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Optimising Pharmaceutical Processes: A Guide to Lyophilisation Cycle Development

Lyophilisation, commonly known as freeze-drying, is a critical unit operation in the pharmaceutical industry used to preserve and stabilise both small and large-molecule drug products and biologics, including monoclonal antibodies, vaccines and peptides. Lyophilisation is a process that involves freezing a liquid drug product and then removing the frozen solvent via sublimation, providing a stable solid matrix of the drug product and other excipients. This method is particularly suitable for heat-sensitive molecules, as it dramatically mitigates hydrolysis degradation found in liquid products, is more product-sensitive and practical than other drying methods and avoids the difficulties of multi-component powder filling.

Biopharmaceutical companies have increasingly favoured lyophilisation for the formulation of their pharmaceutical products. Primarily, the driving factor leading to the increased use of lyophilisation is the ability to stabilise the drug product and excipients in a solid matrix, increasing the shelf life of the product. This, along with the removal of solvents, has a positive impact on storage and distribution requirements. For instance, many lyophilised drug products experience an increase in thermal stability and no longer require frozen storage. This provides a more cost-effective, lower-risk, and efficient way to optimise storage and distribution. This is particularly beneficial for drug products that are shipped to countries with tropical climates or lower infrastructure, where temperature may affect the stability of a product, and cold chain storage may not be available.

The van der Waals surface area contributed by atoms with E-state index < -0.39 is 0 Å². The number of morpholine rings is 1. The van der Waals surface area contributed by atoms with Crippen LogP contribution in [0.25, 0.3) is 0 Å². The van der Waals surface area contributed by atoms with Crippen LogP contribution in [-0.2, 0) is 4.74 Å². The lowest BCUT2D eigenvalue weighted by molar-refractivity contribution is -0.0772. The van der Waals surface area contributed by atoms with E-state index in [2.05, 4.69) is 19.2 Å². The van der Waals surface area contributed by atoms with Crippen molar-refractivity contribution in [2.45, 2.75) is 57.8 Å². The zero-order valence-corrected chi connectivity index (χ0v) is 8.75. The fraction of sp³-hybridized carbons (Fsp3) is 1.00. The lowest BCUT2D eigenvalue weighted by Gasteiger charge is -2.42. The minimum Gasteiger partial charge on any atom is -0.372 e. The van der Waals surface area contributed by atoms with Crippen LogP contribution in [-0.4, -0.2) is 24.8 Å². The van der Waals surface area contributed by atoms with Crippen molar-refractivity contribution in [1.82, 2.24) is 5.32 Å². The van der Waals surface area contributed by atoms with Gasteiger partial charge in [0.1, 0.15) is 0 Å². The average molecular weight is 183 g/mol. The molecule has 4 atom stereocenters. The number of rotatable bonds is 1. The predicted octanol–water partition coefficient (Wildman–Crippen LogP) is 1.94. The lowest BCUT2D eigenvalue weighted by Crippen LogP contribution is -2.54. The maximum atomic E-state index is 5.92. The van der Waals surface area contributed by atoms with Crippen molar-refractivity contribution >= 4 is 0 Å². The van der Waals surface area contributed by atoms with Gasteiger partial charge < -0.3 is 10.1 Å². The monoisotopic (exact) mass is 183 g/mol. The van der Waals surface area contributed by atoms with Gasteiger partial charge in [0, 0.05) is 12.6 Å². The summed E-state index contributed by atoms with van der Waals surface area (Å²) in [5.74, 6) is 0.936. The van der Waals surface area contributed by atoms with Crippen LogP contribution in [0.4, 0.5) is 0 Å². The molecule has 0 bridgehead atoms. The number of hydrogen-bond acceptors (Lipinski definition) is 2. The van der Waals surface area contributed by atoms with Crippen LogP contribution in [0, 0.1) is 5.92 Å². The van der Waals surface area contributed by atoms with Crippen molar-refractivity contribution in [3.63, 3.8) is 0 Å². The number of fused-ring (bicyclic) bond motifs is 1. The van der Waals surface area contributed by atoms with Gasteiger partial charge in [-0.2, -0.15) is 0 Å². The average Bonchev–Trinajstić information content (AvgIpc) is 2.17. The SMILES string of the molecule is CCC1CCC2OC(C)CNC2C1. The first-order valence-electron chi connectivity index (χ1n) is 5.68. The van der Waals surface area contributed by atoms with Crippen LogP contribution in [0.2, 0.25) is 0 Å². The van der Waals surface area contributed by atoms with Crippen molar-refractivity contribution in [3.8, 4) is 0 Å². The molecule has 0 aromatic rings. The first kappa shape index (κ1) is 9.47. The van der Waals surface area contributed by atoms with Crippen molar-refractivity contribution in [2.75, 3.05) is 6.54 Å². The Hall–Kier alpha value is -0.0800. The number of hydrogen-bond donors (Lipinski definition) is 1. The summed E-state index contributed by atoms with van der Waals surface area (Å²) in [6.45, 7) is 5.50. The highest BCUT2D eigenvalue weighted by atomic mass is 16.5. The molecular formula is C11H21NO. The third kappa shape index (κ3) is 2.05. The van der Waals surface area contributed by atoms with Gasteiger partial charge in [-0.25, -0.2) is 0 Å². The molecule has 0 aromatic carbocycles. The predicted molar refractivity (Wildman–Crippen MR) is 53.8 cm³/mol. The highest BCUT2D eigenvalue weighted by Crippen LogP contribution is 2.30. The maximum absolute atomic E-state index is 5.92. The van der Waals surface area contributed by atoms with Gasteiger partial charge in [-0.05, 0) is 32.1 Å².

As companies continue to pioneer new molecules and treatments, it is clear that the stability of these molecules has increasingly become a detrimental factor upon every iteration, and that lyophilisation is the pathway to a solution. At PCI, we believe lyophilisation cycle development is not only a science, but an art; each drug product that comes into the laboratory presents unique challenges, and the design of a cycle requires an understanding of individual chemistry, characteristics, and interaction to yield a high-quality product in every cycle. While there is a myriad of tools and techniques to perform, the below is an overall guide to the lyophilisation process and some of the steps needed for success.

The Lyophilisation Cycle

Lyophilisation involves a series of steps to achieve optimal product stability and quality. While there are individual intricacies within these steps, they can be broadly categorised into three phases: freezing, primary drying, and secondary drying.

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